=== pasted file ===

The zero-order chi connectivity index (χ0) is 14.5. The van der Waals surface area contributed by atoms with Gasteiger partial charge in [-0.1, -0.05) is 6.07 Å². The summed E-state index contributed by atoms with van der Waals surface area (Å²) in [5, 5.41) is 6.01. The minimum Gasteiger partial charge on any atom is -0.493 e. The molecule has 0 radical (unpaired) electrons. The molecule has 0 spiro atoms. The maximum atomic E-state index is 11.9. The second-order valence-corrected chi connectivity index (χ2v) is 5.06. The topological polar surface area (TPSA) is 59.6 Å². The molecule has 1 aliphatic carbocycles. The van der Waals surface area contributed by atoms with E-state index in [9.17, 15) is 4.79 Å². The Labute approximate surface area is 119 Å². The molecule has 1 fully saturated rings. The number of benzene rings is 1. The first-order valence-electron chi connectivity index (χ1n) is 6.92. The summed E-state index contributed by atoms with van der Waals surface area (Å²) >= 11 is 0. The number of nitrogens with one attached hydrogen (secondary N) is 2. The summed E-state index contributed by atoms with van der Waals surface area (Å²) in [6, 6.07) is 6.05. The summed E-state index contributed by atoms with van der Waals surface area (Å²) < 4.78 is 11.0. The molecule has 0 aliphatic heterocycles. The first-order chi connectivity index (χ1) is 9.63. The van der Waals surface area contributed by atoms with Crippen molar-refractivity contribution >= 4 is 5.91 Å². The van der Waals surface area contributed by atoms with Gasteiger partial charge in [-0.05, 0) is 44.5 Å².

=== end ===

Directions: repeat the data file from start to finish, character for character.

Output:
The zero-order chi connectivity index (χ0) is 14.5. The van der Waals surface area contributed by atoms with Gasteiger partial charge in [-0.1, -0.05) is 6.07 Å². The summed E-state index contributed by atoms with van der Waals surface area (Å²) in [5, 5.41) is 6.01. The minimum Gasteiger partial charge on any atom is -0.493 e. The molecule has 0 radical (unpaired) electrons. The molecule has 0 spiro atoms. The maximum atomic E-state index is 11.9. The second-order valence-corrected chi connectivity index (χ2v) is 5.06. The topological polar surface area (TPSA) is 59.6 Å². The molecule has 1 aliphatic carbocycles. The van der Waals surface area contributed by atoms with E-state index in [9.17, 15) is 4.79 Å². The Labute approximate surface area is 119 Å². The molecule has 1 fully saturated rings. The number of benzene rings is 1. The first-order valence-electron chi connectivity index (χ1n) is 6.92. The summed E-state index contributed by atoms with van der Waals surface area (Å²) >= 11 is 0. The number of nitrogens with one attached hydrogen (secondary N) is 2. The summed E-state index contributed by atoms with van der Waals surface area (Å²) in [6, 6.07) is 6.05. The summed E-state index contributed by atoms with van der Waals surface area (Å²) < 4.78 is 11.0. The molecule has 0 aliphatic heterocycles. The first-order chi connectivity index (χ1) is 9.63. The van der Waals surface area contributed by atoms with Crippen molar-refractivity contribution >= 4 is 5.91 Å². The van der Waals surface area contributed by atoms with Gasteiger partial charge in [-0.05, 0) is 44.5 Å².